People use all sorts of terms to describe their personal Christian faith. Broadly, I am a Bible-believing seeker of the living Jesus. More specifically, I use the term “Christian Mystic” as C. S. Lewis did:
“one who seeks to experience the person, presence, and activities of Jesus.”
Foundationally, Christianity Today called Christian Mysticism “the science of the love of God,” and “the life which aims at union with God.” (E. Petroff, The Mystics).
The term “Christian Mystic” confuses many people, including Christians, as they fearfully push everything mystical into new age or eastern religion. (As in any religious stream, mystical practices are broad and can push beyond what is normative, faithful, or best.) In opposition, I think mystical Christianity has been an orthodox stream in the Bible and in the Church since it started. Tim Keller defends a “radically biblical mysticism” a la John Owen and Jonathan Edwards—or what John Murray called an “intelligent mysticism.” I agree. I offer a deeper examination of the term “Christian Mystic” in a longer, more theological post, here.
Mainstream mystical Christianity has always been about encountering the biblical Jesus in our lives. It is grounded in Scripture, and believes that experiences of God confirm the Truth of Scripture, and never dispute it. I use a simple experiential test: if it happened in the Bible, it can still happen to Christians today. Many solid Christians throughout history have been Mystical Christians: like Francis of Assisi, Thomas Aquinas, Julian of Norwich, Ignatius of Loyola, Saint (Mother) Teresa of Calcutta, Thomas à Kempis, Saint Patrick, Blaise Pascal, Tertullian, John Bunyon, C. S. Lewis, Henri Nouwen, and Chuck Colson.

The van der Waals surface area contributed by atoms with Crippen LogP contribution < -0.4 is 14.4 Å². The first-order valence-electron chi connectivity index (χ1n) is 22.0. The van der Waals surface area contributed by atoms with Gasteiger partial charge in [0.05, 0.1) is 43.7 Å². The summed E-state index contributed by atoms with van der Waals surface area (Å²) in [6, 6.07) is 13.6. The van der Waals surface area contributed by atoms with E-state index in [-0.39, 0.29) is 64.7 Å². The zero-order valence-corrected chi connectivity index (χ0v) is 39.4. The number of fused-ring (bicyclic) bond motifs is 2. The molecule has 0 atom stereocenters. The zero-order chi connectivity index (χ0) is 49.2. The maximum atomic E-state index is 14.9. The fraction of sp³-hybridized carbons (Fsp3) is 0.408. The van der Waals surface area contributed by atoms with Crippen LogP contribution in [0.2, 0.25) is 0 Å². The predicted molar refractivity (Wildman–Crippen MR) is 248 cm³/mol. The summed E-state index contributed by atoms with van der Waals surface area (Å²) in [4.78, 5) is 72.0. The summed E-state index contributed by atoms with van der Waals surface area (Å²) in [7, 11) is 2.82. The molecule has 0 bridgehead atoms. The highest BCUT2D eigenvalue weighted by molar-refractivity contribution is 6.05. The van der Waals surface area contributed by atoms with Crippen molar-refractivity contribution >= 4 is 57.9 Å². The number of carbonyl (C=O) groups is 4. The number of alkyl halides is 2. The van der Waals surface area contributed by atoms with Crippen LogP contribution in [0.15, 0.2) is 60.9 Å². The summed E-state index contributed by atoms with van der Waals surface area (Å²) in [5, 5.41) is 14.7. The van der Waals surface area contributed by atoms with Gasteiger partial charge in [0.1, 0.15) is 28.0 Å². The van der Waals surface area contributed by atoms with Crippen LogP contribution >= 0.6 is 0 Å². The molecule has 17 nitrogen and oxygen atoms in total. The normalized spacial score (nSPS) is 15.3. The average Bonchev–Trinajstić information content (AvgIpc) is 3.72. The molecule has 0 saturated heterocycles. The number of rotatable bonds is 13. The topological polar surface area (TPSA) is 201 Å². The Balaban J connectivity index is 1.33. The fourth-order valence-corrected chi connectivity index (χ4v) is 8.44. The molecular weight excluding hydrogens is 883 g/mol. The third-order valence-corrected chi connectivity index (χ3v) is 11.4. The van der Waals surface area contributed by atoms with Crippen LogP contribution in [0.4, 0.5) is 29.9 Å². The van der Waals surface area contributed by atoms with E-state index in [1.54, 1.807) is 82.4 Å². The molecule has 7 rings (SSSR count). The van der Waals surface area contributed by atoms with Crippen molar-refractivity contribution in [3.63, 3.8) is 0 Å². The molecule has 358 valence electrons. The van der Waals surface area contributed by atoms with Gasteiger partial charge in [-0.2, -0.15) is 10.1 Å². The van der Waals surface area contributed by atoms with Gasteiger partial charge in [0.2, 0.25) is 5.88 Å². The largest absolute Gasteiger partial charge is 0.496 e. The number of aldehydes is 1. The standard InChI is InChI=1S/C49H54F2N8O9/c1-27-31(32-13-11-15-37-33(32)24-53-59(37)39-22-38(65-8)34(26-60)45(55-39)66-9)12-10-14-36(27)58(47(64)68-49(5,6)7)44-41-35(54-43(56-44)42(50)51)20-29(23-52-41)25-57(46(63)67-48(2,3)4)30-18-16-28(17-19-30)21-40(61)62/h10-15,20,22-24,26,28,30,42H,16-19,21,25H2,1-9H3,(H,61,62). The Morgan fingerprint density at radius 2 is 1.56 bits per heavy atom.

Pastor and writer A. W. Tozer notes,
“A mystic is a believer who practices the presence of God.”
Like many other Christians throughout history, I believe God can be seen and heard and felt in one’s soul, each and every day. Every event, every encounter, every moment, every tear and smile–all are places where Jesus seeks to step into our lives. We just have to seek him, in prayer, study, and reflection — and then pay attention. Jesus says, “My sheep know my voice and they follow me.”
I find Jesus calling me and showing himself in many, many places in my life, and I write about it. Join me as I seek to experience his person each moment and story.
Want more references on Mystical Christians? You can find more details, quotes, deeper theology, history and references on my post, “Theological Journeys”, here.